The Critic and His “Standards”—My Take on Antireligious Bigotry

One of the things I’ve learned from studying Scientology is that fingers point both ways.

I’m still looking for a movie critic who can make a blockbuster movie, a literary critic who can write a marketable book, a restaurant critic who can cook well and run a successful restaurant, an economics critic who can run a successful business, a music critic who can write and produce music, a religious critic who can create a community of happy, productive people with ideals and purpose in life. And I’m still looking for a Scientology critic who can show people how to become smarter, wiser, brighter, happier, better educated and more effective in life.

Megaphone blaring
Image by Garagestock/

You get the picture: I’m still looking for a critic of anything who can do the job better than their object of criticism, and it’s just possible that I might have more luck finding a leprechaun in my bathtub.

Whenever I see some perfectly coiffed or nattily dressed reporter doing an “in-depth investigation” into some company, individual or organization, I don’t see an “investigator.” I see a joke.

They paint a picture which demands that all religious people everywhere must somehow float above humanity and exist in a state of complete serenity, kindness and flawlessness.

For instance, just look at the absolute absurdity of an independent engineer who has out-performed both the space and automotive industries being analyzed and judged by someone whose entire technical expertise is limited to driving a car. Or an international tech giant being evaluated by someone whose computer expertise is limited to four-finger typing on a word processor. Yet these absurdities seem to pass completely unnoticed by the consumers of media content.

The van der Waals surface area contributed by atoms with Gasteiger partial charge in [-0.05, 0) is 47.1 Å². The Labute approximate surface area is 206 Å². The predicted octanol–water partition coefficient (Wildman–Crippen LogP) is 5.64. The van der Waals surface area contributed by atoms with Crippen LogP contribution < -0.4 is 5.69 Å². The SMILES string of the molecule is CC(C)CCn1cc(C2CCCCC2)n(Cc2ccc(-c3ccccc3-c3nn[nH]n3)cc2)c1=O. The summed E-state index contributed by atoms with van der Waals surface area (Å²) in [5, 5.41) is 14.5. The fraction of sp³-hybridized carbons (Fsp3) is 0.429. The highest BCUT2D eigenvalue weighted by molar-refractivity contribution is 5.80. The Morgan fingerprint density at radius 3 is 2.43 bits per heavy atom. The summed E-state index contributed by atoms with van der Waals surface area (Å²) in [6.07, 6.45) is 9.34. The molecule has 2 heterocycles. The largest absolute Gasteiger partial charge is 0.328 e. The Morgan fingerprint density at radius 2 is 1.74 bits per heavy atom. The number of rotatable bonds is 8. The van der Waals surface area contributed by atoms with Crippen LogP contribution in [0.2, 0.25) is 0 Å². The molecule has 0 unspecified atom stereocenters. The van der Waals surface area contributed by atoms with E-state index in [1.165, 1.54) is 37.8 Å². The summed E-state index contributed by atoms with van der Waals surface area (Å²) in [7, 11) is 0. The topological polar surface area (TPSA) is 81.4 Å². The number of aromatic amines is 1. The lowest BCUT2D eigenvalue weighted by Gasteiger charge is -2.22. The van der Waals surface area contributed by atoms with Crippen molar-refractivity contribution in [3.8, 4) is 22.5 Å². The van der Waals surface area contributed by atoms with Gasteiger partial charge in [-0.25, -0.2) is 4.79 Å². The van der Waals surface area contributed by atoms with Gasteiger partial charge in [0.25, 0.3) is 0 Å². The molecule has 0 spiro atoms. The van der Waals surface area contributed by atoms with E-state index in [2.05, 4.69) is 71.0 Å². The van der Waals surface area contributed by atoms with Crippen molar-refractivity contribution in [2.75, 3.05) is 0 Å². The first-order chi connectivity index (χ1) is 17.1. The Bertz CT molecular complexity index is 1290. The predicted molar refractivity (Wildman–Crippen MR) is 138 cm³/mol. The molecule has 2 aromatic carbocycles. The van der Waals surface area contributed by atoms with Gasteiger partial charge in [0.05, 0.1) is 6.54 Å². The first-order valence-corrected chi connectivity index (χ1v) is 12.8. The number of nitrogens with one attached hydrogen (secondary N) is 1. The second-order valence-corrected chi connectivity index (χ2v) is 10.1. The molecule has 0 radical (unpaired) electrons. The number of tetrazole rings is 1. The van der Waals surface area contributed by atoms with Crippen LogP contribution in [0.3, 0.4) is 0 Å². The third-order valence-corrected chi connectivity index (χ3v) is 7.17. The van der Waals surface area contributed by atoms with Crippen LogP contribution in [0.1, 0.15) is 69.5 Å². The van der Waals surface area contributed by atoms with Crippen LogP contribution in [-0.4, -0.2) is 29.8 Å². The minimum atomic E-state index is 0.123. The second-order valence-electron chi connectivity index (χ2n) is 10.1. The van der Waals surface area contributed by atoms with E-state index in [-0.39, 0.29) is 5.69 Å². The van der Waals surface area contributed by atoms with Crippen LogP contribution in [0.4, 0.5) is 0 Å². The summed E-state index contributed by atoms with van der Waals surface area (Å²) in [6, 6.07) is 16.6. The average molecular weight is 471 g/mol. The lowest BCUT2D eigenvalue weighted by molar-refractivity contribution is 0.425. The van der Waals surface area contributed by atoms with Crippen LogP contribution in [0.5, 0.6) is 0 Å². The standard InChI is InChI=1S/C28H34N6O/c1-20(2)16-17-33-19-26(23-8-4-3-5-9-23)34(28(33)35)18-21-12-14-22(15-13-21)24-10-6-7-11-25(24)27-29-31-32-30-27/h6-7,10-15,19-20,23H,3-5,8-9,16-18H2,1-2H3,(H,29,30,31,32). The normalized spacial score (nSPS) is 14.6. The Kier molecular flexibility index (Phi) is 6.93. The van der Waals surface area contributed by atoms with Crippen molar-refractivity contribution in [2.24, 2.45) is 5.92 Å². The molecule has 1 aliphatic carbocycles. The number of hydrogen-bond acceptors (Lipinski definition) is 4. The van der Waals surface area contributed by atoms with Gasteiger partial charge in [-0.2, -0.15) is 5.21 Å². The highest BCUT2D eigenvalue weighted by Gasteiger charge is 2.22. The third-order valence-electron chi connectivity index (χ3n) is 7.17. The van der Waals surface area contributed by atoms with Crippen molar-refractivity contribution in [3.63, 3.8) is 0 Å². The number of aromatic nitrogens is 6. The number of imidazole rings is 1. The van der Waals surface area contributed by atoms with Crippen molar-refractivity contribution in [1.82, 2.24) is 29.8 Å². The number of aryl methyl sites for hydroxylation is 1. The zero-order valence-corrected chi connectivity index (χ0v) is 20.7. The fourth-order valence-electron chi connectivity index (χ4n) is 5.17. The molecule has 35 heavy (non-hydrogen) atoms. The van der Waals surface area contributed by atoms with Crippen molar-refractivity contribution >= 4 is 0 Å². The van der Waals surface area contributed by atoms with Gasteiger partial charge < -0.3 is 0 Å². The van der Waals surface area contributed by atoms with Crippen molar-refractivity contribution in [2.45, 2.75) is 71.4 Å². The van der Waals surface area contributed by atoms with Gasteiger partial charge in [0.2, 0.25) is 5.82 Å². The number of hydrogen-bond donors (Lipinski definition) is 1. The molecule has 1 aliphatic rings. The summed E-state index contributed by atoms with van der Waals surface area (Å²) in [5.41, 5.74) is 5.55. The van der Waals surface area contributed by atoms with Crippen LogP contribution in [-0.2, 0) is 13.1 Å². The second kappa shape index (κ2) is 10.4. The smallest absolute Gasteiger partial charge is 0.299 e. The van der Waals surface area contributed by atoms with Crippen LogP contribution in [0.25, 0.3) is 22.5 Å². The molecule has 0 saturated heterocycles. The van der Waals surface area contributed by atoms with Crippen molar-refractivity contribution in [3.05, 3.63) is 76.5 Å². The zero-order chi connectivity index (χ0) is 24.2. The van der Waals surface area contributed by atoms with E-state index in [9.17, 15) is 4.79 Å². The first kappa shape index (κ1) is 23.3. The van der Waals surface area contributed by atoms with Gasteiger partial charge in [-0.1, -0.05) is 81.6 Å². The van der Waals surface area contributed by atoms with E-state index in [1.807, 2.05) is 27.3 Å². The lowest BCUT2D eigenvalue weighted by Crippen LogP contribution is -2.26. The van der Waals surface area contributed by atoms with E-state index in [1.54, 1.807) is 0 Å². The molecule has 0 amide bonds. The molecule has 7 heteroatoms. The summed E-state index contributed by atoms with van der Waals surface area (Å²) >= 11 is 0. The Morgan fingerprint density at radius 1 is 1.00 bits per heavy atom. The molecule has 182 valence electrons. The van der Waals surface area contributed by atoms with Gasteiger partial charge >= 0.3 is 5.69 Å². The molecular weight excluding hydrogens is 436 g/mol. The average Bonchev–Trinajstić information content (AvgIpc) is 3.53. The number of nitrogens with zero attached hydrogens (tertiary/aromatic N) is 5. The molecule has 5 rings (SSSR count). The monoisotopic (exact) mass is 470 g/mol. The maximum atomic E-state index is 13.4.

This applies to the issue of religious discrimination in general. The antireligion crowd (small in actual number) has this cute trick of insidiously assigning an absolutely impossible standard: demanding that religions and religious people be absolutely perfect, making no mistakes anytime, anywhere. They paint a picture which demands that all religious people everywhere must somehow float above humanity and exist in a state of complete serenity, kindness and flawlessness, and then when religious people fail to meet that impossible standard, they attempt to convince people to conclude that the entire religion, everything and everyone in it is completely invalid. Yet if you look at who is pointing the finger, you invariably find it is someone without any standards or ideals at all.

Of course both their standard and their conclusion are completely, moronically, stupid. The only consistent trait nearly 8 billion people on this planet share in common is their ability to mess things up, and religious people are no more exempt from this flaw than anyone else. The only difference is that religious people aspire to some sort of ideal, then at least try to meet it. It’s a burden the religious bigot neither shares nor benefits from.

So the other thing I’ve learned as a Scientologist is that those people who can actually do things, do them. It’s only the people who can’t do things who talk about it.

And those who are utterly incompetent become critics.

Rodger Clark
Contractor, history buff, compulsive learner, currently in recovery from authoritarian education.